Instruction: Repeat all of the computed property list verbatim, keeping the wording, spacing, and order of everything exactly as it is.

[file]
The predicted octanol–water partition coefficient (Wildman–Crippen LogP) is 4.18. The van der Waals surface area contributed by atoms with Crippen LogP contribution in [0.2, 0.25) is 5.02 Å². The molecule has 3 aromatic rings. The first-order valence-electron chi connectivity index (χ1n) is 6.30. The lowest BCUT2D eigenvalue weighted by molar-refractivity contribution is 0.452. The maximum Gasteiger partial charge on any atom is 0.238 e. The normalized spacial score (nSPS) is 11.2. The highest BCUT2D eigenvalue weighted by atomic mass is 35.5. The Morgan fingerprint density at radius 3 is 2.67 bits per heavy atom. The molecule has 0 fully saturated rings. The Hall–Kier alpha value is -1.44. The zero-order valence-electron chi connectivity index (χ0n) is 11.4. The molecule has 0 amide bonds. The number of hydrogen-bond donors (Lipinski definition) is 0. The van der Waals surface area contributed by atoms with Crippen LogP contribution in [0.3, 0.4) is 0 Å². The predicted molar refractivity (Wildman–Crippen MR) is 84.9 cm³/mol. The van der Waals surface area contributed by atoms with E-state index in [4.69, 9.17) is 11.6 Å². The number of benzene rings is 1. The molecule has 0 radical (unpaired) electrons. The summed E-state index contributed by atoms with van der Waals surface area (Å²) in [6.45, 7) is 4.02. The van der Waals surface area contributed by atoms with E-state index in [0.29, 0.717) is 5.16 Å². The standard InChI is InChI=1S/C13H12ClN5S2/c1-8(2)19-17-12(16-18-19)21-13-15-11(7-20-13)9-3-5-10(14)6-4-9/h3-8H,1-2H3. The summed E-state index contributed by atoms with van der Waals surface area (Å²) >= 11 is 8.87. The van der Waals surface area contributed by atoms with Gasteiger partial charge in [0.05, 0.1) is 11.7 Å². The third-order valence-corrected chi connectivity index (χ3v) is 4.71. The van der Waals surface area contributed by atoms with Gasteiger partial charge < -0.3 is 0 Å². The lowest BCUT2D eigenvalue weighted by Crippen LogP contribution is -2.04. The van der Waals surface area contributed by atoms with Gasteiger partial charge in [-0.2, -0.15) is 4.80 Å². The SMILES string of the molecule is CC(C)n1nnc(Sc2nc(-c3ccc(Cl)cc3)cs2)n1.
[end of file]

The predicted octanol–water partition coefficient (Wildman–Crippen LogP) is 4.18. The van der Waals surface area contributed by atoms with Crippen LogP contribution in [0.2, 0.25) is 5.02 Å². The molecule has 3 aromatic rings. The first-order valence-electron chi connectivity index (χ1n) is 6.30. The lowest BCUT2D eigenvalue weighted by molar-refractivity contribution is 0.452. The maximum Gasteiger partial charge on any atom is 0.238 e. The normalized spacial score (nSPS) is 11.2. The highest BCUT2D eigenvalue weighted by atomic mass is 35.5. The Morgan fingerprint density at radius 3 is 2.67 bits per heavy atom. The molecule has 0 fully saturated rings. The Hall–Kier alpha value is -1.44. The zero-order valence-electron chi connectivity index (χ0n) is 11.4. The molecule has 0 amide bonds. The number of hydrogen-bond donors (Lipinski definition) is 0. The van der Waals surface area contributed by atoms with Crippen LogP contribution in [0.3, 0.4) is 0 Å². The predicted molar refractivity (Wildman–Crippen MR) is 84.9 cm³/mol. The van der Waals surface area contributed by atoms with E-state index in [4.69, 9.17) is 11.6 Å². The number of benzene rings is 1. The molecule has 0 radical (unpaired) electrons. The summed E-state index contributed by atoms with van der Waals surface area (Å²) in [6.45, 7) is 4.02. The van der Waals surface area contributed by atoms with E-state index in [0.29, 0.717) is 5.16 Å². The standard InChI is InChI=1S/C13H12ClN5S2/c1-8(2)19-17-12(16-18-19)21-13-15-11(7-20-13)9-3-5-10(14)6-4-9/h3-8H,1-2H3. The summed E-state index contributed by atoms with van der Waals surface area (Å²) >= 11 is 8.87. The van der Waals surface area contributed by atoms with Gasteiger partial charge in [0.05, 0.1) is 11.7 Å². The third-order valence-corrected chi connectivity index (χ3v) is 4.71. The van der Waals surface area contributed by atoms with Gasteiger partial charge < -0.3 is 0 Å². The lowest BCUT2D eigenvalue weighted by Crippen LogP contribution is -2.04. The van der Waals surface area contributed by atoms with Gasteiger partial charge in [-0.2, -0.15) is 4.80 Å². The SMILES string of the molecule is CC(C)n1nnc(Sc2nc(-c3ccc(Cl)cc3)cs2)n1.